Julian Barnes on William Trevor's final stories – a master of the short formJulian Barnes
Saturday 19 May 2018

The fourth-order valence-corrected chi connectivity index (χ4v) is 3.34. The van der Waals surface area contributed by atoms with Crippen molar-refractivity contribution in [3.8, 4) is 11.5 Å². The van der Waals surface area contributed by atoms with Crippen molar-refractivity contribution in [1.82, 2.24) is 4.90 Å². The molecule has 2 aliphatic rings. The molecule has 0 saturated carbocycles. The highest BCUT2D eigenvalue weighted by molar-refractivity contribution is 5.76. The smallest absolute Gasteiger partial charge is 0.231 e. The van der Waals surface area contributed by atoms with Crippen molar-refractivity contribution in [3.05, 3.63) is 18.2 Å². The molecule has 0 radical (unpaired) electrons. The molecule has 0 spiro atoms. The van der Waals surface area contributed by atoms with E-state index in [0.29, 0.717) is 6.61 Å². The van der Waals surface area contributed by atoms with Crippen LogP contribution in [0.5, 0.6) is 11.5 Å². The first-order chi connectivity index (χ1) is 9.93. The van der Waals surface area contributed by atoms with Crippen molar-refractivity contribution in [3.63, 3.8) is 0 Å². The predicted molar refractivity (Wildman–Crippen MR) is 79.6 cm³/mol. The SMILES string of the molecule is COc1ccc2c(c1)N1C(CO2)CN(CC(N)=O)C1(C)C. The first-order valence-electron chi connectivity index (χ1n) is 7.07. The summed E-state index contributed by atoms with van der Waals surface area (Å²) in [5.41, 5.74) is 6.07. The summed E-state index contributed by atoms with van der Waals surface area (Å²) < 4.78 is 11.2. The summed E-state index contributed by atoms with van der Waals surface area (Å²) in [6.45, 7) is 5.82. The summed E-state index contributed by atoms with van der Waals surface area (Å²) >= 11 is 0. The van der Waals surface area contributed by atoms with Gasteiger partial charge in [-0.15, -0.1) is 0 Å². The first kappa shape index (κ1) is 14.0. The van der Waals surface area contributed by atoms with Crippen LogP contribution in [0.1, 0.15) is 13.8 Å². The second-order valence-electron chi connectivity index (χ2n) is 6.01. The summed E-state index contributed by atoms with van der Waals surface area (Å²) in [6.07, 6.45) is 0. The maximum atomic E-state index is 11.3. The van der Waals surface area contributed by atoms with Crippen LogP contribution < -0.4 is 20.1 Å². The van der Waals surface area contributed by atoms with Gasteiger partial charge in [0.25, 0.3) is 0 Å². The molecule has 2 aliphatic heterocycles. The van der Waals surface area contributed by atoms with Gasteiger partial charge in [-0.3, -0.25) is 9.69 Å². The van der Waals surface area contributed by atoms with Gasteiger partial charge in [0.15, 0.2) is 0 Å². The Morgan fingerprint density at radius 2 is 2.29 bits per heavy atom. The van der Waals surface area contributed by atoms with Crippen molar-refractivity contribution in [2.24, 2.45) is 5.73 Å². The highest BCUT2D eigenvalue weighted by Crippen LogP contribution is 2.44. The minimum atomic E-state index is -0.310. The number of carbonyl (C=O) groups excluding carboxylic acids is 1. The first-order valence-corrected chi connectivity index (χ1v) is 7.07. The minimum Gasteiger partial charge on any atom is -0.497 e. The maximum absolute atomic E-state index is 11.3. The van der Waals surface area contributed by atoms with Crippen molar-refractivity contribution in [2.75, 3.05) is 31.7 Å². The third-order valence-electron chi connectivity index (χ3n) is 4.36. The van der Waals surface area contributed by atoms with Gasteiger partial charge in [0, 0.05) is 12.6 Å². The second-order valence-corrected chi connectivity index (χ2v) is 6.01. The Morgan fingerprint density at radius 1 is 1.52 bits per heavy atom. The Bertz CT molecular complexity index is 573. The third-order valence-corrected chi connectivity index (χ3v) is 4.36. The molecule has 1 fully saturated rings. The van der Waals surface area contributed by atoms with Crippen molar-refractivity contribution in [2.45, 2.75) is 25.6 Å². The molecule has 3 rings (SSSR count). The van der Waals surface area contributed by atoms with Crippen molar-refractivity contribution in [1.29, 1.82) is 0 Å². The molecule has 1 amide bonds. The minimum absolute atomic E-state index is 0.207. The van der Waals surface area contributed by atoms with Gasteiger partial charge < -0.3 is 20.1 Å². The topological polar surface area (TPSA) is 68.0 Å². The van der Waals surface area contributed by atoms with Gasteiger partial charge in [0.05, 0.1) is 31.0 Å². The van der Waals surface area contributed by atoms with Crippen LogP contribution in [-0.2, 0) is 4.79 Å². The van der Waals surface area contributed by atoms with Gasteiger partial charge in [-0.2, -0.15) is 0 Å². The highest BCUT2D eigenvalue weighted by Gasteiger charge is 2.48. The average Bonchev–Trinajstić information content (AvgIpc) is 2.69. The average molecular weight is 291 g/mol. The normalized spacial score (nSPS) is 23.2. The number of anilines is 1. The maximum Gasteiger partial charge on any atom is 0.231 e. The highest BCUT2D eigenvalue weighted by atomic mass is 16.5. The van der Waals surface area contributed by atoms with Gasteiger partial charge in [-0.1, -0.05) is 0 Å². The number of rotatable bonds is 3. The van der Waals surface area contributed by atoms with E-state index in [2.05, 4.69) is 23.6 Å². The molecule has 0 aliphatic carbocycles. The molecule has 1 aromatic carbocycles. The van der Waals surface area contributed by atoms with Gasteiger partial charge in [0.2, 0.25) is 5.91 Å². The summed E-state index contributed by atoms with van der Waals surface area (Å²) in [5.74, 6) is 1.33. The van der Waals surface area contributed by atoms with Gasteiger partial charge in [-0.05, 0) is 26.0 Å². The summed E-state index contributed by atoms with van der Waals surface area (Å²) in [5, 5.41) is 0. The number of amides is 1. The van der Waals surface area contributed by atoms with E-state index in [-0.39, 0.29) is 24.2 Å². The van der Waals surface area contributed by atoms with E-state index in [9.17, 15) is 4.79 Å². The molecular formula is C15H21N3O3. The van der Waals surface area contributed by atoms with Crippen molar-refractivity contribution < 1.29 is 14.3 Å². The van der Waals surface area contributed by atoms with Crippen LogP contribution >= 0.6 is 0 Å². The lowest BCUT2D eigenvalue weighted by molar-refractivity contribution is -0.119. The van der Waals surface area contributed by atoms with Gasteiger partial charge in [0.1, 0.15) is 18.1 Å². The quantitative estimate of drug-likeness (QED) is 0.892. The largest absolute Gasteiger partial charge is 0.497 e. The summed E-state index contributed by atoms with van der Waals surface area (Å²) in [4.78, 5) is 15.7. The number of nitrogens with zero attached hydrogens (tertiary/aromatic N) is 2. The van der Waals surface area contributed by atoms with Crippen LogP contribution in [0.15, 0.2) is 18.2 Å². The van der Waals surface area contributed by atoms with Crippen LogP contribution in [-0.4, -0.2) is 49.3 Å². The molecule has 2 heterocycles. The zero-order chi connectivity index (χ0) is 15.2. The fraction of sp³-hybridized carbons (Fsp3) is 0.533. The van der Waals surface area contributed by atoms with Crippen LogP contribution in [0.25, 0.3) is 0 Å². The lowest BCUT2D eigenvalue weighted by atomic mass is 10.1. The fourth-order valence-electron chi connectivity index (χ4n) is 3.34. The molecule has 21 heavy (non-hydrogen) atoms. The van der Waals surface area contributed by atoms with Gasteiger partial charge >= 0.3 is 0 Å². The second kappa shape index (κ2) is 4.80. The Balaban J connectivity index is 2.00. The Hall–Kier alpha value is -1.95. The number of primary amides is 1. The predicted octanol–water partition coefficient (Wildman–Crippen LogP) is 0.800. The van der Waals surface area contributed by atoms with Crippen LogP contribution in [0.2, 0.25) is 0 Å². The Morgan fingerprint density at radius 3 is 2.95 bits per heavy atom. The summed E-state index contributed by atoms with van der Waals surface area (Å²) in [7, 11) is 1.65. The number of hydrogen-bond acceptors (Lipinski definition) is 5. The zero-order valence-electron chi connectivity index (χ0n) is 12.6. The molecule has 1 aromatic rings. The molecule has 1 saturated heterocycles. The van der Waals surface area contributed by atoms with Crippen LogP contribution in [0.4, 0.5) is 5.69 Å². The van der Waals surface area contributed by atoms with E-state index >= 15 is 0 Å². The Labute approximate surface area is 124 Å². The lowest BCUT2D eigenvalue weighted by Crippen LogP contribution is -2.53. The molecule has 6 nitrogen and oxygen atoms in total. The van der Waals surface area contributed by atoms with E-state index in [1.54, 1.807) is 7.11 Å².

Yet the word “choice” implies agency. Trevor’s characters rarely choose what happens to them; life chooses for them. What they want, or feel they want, does not govern what they get – or only for a brief, illusory time. After that they are delivered back into emotional marginality, glancing non-relationships and the dubious certitudes of memory. There are also slippages of identity and function to be endured. A picture restorer struck by bouts of amnesia wanders haltingly through his own city; a pair of itinerant “Polish painters” turn out to be something else entirely; a daughter, growing up with a father, assuming her absent mother to be dead, turns out to have a different origin story. Trevor’s characters are often lone, or alone, or lonely, even – especially – if they are in a relationship. And there are doubts and ambiguities at every turn. Did they go to bed together or not? Was it accident or suicide? Where does fault and responsibility actually lie? Trevor’s fiction is full of precise evasions – and evasive precisions. As VS Pritchett wrote of Chekhov, he “accepts all contradictions”.